There’s a common problem in interior design that no one talks about. It’s all very hush-hush, you see. It’s the problem of the lamp cord. (Yeah, I said it.)
Like their lamps don’t even come with cords. Like they do all their office work in the bright noonday sun, what do they need a functioning lamp for anyway?
But let’s talk reality. Sure, centering your desk in the middle of your office seems practical:
You get to face the door of the room from where you sit at your desk, which easily earns you an A-plus from the feng shui overlords. And keeping your desk away from the wall opens up your wall space for lots of storage.
But there’s one problem. Unless you want to pay your bills whilst shrouded in the darkest pitch-black night (and for real, you might), you’re going to need a lamp on that desk…
And that lamp is going to come with a pesky cord which is a trip hazard and most importantly – of course – an eyesore. Let’s be honest, how uncool and annoying is this mess?
But if you’re not willing to compromise the room layout you want (and you want to appease the feng shui geeks), you can have your lamp and light it too… without the cord.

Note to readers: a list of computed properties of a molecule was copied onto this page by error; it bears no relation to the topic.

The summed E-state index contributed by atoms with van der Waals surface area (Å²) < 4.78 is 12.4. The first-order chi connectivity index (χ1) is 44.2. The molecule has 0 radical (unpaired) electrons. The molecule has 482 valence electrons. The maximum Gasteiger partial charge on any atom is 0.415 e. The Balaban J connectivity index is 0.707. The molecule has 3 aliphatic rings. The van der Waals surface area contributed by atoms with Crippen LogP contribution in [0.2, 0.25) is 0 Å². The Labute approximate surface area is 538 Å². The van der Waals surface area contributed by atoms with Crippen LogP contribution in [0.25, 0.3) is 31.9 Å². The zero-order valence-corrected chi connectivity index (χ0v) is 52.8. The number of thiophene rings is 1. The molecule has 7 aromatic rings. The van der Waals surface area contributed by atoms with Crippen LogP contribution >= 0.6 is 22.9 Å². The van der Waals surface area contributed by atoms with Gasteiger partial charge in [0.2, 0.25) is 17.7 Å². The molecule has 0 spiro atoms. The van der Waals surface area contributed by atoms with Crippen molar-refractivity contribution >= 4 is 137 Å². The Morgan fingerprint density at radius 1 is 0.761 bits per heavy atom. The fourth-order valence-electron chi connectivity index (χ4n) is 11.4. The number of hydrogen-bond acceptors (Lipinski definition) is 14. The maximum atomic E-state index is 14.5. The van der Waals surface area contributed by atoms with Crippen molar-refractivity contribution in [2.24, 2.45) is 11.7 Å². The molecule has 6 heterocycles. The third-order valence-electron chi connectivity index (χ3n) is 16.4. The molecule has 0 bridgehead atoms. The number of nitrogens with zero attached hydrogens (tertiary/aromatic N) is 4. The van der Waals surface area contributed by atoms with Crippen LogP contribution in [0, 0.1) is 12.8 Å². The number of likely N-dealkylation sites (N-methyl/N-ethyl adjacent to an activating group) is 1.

This is how we took our sad little rescue lamp, the $1 yard sale find that we fixed up in this post:
…and hacked it up to remove the cord so it can sit on the desk we have centered in the middle of our office… without that pesky golden cord.
Materials You’ll Need
- Lamp. (See how to do this with a shaded lamp in this post)
- 9-volt battery or 8 AA batteries (to save money, use rechargeables) Update: we recommend the 8 AA batteries in hindsight. The 9-volt was too dim.
- 9-volt battery clip (like this, only about $2 shipped) or an 8 AA battery pack (like this) Update: we recommend the 8 AA battery pack, in hindsight. The 9V was too dim.
- Wire strippers
- Strand of LED lights like these (more on this in a second)
- Soldering iron (we use this one) and solder (like this)
- Optional: velcro and felt to cover the bottom of the lamp
- Optional: brilliant husband (not available on amazon)
1. Open bottom of lamp.
2. Remove top of lamp.
Update: see the post on how to do this step for shaded lamps here.
We just unscrewed this round thing (nut?). Every lamp will be different, but there should be some way to unscrew it and remove the top.
3. Connect the lights to the top of the lamp
We are using these magical, fantastic LED reel lights, which we LOVE. This is what they look like when they come in the mail:
It’s a flexible strand of lights that you can cut to any length, which uses almost no energy and is cheap. We used them to light our bookshelves (see that tutorial here):
And just for fun, here’s what they look like with the whole strip lit by this one 9-volt battery:
The end of the light strip has a red and a black wire and looks like this:
Okay, now look at the part of the lamp where the lightbulb screws in.
You’re going to solder the red wire of the light strip to one metal piece and the black wire to another. At this point, it doesn’t matter which wire goes to which metal piece.